F1633 B106 - Blue Plastic Jellyfish,
F3385 B106 - Green Plastic Jellyfish,
F3386 B106 - Yellow Plastic Jellyfish,
Our Plastic Jellyfish
These colorful, realistic-looking plastic jellyfish are soft and sturdy. The tentacles and body are detailed. They can be used as table decorations, party favors, educational toys, or put in a shoebox diorama for school projects. They come with a gold-colored threaded hanger so they can be easily suspended and they bounce on their elasticized gold thread. The plastic jellyfish also float right-side-up in your pool or tub looking almost like real jellyfish, and if they are turned sideways or upside down, they right themselves because they're heavier on the bottom. There's a sealed air sac under the bell, so this jellyfish doesn't depend on air staying in the float to keep it upright. The plastic is flexible, translucent, and quite attractive. We have three colors to choose from in the 3 1/2-inch size range shown here: the yellow-and-orange jellyfish, a green one, and a blue one. The yellow-and-orange jellyfish glows bright green in the dark. The green and blue ones don't glow, they just look nice in the light. Check out our other jellyfish toys and gifts.
Jellyfish are marine invertebrates belonging to the class Scyphozoa of the phylum Cnidaria. They can be found in every ocean in the world and in some fresh waters. The use of the term "jellyfish" is actually misleading since scyphozoans are not fish at all. The body of a jellyfish is called a bell and has stinging, cell-covered tentacles suspended from it. The jellyfish uses these tentacles to capture prey. The jellyfish lacks basic organs and a brain. It floats passively in the water but, due to its shape and the rythmic opening and closing of its bell, creates a current which tends to suck food toward it. Not all jellyfish are toxic to humans, but some, such as the box jellyfish found in Australian waters, can produce a nearly lethal and incredibly painful sting. There is a delicate ecological balance between fish and jellyfish. Often overfishing creates an overabundance of jellyfish since both share the same food source. As fish population declines, the number of jellyfish tend to increase.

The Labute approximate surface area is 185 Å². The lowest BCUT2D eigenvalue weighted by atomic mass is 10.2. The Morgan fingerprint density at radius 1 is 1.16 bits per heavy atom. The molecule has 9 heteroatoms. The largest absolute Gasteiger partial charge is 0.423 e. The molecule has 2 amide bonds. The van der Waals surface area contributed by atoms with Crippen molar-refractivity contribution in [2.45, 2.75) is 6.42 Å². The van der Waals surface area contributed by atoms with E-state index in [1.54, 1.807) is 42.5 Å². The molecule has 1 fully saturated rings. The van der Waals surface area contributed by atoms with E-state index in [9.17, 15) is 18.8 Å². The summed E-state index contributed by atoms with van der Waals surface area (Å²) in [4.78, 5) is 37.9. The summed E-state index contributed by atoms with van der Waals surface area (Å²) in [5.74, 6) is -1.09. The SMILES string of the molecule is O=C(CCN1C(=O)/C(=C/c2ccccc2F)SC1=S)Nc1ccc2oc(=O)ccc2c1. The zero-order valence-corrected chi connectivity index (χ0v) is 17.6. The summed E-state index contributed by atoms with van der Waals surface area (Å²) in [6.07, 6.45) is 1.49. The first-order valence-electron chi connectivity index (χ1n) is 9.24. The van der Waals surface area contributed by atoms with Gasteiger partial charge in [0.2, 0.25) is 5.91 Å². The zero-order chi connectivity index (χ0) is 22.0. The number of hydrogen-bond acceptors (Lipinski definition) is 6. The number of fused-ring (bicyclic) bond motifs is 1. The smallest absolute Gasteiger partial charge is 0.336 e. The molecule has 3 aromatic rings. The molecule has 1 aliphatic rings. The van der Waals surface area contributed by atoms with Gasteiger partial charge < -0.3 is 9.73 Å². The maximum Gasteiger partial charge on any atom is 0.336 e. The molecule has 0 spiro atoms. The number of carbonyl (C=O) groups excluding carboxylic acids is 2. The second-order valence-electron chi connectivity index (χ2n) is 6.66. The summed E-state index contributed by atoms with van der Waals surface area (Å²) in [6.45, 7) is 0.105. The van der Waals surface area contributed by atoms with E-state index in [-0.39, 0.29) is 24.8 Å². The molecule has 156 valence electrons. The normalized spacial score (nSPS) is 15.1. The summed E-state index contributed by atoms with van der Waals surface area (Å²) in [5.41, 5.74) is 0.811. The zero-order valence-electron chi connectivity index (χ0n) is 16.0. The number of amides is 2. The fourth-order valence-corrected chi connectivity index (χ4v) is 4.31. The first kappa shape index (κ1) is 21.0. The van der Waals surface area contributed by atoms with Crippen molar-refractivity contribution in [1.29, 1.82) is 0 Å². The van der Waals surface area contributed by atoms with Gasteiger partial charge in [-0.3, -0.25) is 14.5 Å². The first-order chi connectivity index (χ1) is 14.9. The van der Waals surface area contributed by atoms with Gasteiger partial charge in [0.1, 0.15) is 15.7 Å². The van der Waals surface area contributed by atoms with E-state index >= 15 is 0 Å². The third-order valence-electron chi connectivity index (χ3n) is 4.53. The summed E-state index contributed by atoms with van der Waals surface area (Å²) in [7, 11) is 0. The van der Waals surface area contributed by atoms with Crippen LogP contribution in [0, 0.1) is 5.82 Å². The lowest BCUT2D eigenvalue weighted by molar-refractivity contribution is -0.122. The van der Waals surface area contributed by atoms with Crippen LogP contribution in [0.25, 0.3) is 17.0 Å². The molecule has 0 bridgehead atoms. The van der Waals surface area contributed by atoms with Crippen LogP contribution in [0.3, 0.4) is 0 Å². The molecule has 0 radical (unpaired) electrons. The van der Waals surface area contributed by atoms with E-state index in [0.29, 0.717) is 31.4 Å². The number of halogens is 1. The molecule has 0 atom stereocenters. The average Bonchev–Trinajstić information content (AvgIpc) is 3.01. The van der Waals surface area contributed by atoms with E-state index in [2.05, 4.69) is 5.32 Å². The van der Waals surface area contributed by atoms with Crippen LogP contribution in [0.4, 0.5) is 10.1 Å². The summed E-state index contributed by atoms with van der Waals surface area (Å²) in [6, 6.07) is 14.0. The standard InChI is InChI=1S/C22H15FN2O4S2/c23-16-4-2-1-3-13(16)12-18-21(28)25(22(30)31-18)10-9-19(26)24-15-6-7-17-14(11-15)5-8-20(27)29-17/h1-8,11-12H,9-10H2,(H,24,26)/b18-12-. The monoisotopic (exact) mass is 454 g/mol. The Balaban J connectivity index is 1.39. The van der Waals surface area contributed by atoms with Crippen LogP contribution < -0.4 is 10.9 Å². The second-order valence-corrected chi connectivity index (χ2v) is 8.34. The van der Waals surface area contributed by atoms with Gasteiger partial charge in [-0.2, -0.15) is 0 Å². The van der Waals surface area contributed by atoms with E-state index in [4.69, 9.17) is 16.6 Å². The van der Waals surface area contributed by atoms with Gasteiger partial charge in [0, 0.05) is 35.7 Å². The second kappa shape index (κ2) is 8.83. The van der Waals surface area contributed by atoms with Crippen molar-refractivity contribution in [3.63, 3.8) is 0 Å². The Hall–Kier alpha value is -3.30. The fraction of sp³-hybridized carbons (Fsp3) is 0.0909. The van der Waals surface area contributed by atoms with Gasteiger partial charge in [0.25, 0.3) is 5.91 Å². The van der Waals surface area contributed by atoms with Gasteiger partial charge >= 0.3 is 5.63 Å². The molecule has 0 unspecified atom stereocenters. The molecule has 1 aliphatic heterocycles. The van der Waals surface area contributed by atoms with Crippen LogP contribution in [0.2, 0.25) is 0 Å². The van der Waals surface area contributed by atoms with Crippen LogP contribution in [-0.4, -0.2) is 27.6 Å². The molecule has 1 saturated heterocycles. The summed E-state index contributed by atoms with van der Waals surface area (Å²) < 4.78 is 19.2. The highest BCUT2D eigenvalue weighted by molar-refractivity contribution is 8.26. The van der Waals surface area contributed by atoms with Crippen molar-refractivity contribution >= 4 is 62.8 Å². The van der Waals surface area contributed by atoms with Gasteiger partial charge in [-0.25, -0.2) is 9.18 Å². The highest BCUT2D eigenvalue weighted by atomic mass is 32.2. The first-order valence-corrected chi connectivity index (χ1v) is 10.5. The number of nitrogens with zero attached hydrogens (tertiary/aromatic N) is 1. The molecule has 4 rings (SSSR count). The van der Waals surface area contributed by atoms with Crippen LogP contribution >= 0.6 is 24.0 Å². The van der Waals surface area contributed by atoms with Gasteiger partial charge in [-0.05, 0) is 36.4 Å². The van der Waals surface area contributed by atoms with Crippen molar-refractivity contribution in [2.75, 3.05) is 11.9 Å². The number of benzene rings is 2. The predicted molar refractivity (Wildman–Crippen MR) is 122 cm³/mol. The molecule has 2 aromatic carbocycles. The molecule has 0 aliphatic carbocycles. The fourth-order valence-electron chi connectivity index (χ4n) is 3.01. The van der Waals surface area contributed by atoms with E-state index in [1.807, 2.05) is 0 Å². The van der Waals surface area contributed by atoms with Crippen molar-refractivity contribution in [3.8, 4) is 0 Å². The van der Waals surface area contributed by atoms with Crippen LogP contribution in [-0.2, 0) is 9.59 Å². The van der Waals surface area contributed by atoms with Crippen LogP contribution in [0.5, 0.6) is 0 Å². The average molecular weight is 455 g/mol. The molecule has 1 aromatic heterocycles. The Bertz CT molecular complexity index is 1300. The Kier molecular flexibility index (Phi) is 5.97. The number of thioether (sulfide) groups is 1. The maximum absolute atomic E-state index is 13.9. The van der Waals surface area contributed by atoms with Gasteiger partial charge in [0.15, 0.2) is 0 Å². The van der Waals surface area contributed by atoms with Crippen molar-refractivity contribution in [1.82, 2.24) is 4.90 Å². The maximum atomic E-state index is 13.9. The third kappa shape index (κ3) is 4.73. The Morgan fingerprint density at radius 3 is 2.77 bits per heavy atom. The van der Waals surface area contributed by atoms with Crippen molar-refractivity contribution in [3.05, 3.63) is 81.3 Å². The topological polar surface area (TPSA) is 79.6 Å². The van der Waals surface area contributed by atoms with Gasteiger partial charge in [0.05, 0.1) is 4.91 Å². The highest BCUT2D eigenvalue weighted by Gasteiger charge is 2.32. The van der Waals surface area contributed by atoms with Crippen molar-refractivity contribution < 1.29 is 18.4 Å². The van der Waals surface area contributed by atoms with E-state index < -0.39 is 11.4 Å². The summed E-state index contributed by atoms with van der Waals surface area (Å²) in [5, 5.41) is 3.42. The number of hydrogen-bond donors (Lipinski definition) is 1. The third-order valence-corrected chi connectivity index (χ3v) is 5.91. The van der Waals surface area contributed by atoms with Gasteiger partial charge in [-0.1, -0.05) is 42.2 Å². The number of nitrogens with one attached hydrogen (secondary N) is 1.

All tapirs are endangered species
Saving tapirs helps save the rainforest
P.O. Box 118, Astoria, Oregon 97103, USA
Office phone / fax (503) 325-3179 ~ Cell phone (503) 338-8646